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Retail clinics poised for dramatic expansion

BY Marianne Wilson

San Jose, Calif. — Retail clinics and big-name medical centers are poised for dramatic expansion, according to two well-known speakers at the American Telemedicine Association’s annual meeting in San Jose this week.

Smartphones, medical centers of excellence, automated clinical labs and digital medical devices will transform retail-affiliated clinics into global ports of entry to some of the best healthcare in the world at dramatically lower costs to patients, physicians, employers, governments and insurers, according to Ronald L. Hammerle and Jay H. Sanders, M.D.

"Clinic retailers like Walmart, Walgreens, CVS, Safeway, Kroger, Target and Rite Aid are beginning to see major growth opportunities and new business models that actually make economic sense," according to Hammerle, the founder and chairman of Health Resources, Ltd., Tampa.

The next round of growth will electronically link large numbers of clinics, pharmacies and independently owned and operated primary care clinics to a small number of medical centers of excellence, using telemedicine technologies, computer information and proven systems for branding, management and expansion, according to Hammerle.

"Imagine combining the distribution of global retailers, the branding models of companies like Apple, Amazon, Google, Marriott and Century 21 and the clinical knowledge of some of the best physicians in the world,” he said. “That’s where healthcare is going, regardless of the fate of the Affordable Care Act in the United States."

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Report: Millennial shoppers hard hit by economic downturn

BY Marianne Wilson

New York — Millennial shoppers (consumers ages 18-34) now represent the highest percentage of Americans who do not have enough money to cover their basic needs according to WSL/Strategic Retail, a leading authority on shopper behavior and retail trends. The finding, which noted that nearly 25% of this young adult market say they are not able to make ends meet – as compared with 17% of adults ages 35-54, and only 13% of those age 55 and over – was revealed as part of the company’s How America Shops MegaTrends report, Moving On 2012.

“The young adult market has always been known for being the most fashion forward, first to respond to trends and first to adopt to new retail channels,” said Candace Corlett, president of WSL/Strategic Retail. “But they’re also the group that’s been hit hardest by the economic recession, which has left them struggling to find jobs and pay down student loan debt.”

Wendy Liebmann, CEO of the company continued: “This decline in millennial spending power presents a significant challenge to brands and retailers who have long considered young adults to be the ‘golden ticket’ to sales growth. Businesses must begin rethinking their strategy to lure these shoppers to buy. At the same time, they must reevaluate the power of this generation to support new brands and stores.”

The How America Shops MegaTrends report, Moving On 2012, found that 80% of millennials believe it’s important to get the lowest price on most things, and 60% are likely to choose a lower priced brand over their usual, if they can save money. It also found that 57% of the demographic make a point to search online for discounts before shopping, and 63% are now sticking to only those brands and stores they know they can afford.

The findings gain significance when compared with results of the 2010 MegaTrends study, showing a full 10% increase in those who now make getting the lowest price a priority – even over long-held brand loyalty.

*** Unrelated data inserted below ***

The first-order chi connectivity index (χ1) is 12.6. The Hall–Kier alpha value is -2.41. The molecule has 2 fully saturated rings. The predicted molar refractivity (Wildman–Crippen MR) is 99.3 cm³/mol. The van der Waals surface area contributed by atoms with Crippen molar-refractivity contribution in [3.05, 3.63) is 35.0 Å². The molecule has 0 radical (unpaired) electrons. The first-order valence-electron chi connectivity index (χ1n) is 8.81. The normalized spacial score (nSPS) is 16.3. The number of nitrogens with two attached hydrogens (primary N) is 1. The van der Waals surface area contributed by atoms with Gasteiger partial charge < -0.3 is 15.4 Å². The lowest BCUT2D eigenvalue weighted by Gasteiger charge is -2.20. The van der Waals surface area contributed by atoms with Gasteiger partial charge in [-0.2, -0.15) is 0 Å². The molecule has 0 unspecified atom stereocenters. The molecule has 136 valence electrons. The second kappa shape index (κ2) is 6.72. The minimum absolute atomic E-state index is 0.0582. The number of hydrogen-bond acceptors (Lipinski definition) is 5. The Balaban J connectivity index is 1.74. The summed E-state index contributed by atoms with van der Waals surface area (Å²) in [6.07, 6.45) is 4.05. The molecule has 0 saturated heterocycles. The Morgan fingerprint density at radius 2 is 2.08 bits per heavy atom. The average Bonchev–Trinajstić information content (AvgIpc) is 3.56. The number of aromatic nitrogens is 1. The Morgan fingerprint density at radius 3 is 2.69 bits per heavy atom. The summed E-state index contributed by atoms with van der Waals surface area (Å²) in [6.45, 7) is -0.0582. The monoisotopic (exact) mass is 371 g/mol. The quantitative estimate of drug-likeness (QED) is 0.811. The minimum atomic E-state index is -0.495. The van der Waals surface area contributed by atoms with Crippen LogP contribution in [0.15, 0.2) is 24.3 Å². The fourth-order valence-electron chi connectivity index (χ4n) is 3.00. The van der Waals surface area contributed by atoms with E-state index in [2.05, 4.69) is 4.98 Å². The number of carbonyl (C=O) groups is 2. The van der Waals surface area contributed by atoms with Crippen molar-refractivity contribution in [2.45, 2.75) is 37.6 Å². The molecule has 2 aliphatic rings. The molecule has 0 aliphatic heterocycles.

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New Sears subsidiary offers cloud computing services

BY Marianne Wilson

Hoffman Estates, Ill. — Sears Holdings announced the launch of a wholly owned subsidiary called MetaScale, that will provide data-management services.

Sears sees the venture as a natural expansion of the resources it has spent to build the infrastructure it needs to manage data for its more than 4,000 Sears and Kmart stores nationwide.

“We have this great capability," said Tom Aiello, a Sears Holdings VP public relations, in a report by Crain’s Chicago Business. "Why don’t we go ahead and take this to other companies that can benefit, and get the revenue?"

Sears is not the only retailer to extend its services in this manner, Amazon.com made its elastic compute cloud, known as EC2, available for public use and has since further developed its web services division

The new Sears unit specializes in solutions for traditional brick-and-mortar enterprises across all industry verticals looking to efficiently establish and grow their big data expertise, experience immediate tactical success and begin to build out their fundamental big data capability in an organized and precise fashion, the company said.

"MetaScale is uniquely positioned to serve the needs of large-scale enterprise projects," said Sears Holdings CIO Keith Sherwell in a statement. "From a competitive standpoint, MetaScale has identified a gap in the market to provide a superior managed services model to other large-scale traditional enterprises that haven’t taken advantage of or investigated the potential of Apache Hadoop."

MetaScale provides managed services related to the widely adopted Apache Hadoop data management framework, enabling enterprises to drive new business value from their data with end-to-end solutions through a secure, private cloud environment.

MetaScale’s services include building and configuring the Hadoop cluster; operating, managing and monitoring the cluster; integrating with other data management technologies; running data-cleansing and other data management projects; writing and developing MapReduce applications; and custom solution design and system integration.

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